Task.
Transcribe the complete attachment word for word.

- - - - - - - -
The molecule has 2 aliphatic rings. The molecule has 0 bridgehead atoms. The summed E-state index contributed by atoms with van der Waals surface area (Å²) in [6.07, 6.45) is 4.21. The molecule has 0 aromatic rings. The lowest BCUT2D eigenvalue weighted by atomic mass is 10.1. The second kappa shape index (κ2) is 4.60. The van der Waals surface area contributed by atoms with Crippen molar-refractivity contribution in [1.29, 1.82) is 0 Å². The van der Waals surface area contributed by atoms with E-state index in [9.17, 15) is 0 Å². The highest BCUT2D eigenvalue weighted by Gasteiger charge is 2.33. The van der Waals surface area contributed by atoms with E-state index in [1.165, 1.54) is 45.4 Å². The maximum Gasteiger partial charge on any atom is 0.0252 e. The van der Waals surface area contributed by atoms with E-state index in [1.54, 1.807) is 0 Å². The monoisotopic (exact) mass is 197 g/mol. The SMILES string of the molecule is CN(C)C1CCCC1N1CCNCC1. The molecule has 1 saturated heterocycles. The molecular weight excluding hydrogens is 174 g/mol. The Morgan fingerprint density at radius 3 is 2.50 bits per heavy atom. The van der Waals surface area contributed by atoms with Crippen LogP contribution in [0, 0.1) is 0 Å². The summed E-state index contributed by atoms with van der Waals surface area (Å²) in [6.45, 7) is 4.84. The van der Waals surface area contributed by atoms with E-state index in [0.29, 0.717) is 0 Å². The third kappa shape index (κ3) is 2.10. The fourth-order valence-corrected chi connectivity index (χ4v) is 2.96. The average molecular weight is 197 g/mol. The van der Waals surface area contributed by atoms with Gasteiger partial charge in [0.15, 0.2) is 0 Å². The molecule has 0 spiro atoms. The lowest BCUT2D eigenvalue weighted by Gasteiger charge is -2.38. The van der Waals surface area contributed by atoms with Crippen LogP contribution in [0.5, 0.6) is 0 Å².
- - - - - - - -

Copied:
The molecule has 2 aliphatic rings. The molecule has 0 bridgehead atoms. The summed E-state index contributed by atoms with van der Waals surface area (Å²) in [6.07, 6.45) is 4.21. The molecule has 0 aromatic rings. The lowest BCUT2D eigenvalue weighted by atomic mass is 10.1. The second kappa shape index (κ2) is 4.60. The van der Waals surface area contributed by atoms with Crippen molar-refractivity contribution in [1.29, 1.82) is 0 Å². The van der Waals surface area contributed by atoms with E-state index in [9.17, 15) is 0 Å². The highest BCUT2D eigenvalue weighted by Gasteiger charge is 2.33. The van der Waals surface area contributed by atoms with E-state index in [1.165, 1.54) is 45.4 Å². The maximum Gasteiger partial charge on any atom is 0.0252 e. The van der Waals surface area contributed by atoms with E-state index in [1.54, 1.807) is 0 Å². The monoisotopic (exact) mass is 197 g/mol. The SMILES string of the molecule is CN(C)C1CCCC1N1CCNCC1. The molecule has 1 saturated heterocycles. The molecular weight excluding hydrogens is 174 g/mol. The Morgan fingerprint density at radius 3 is 2.50 bits per heavy atom. The van der Waals surface area contributed by atoms with Crippen LogP contribution in [0, 0.1) is 0 Å². The summed E-state index contributed by atoms with van der Waals surface area (Å²) in [6.45, 7) is 4.84. The van der Waals surface area contributed by atoms with E-state index in [0.29, 0.717) is 0 Å². The third kappa shape index (κ3) is 2.10. The fourth-order valence-corrected chi connectivity index (χ4v) is 2.96. The average molecular weight is 197 g/mol. The van der Waals surface area contributed by atoms with Gasteiger partial charge in [0.15, 0.2) is 0 Å². The molecule has 0 spiro atoms. The lowest BCUT2D eigenvalue weighted by Gasteiger charge is -2.38. The van der Waals surface area contributed by atoms with Crippen LogP contribution in [0.5, 0.6) is 0 Å².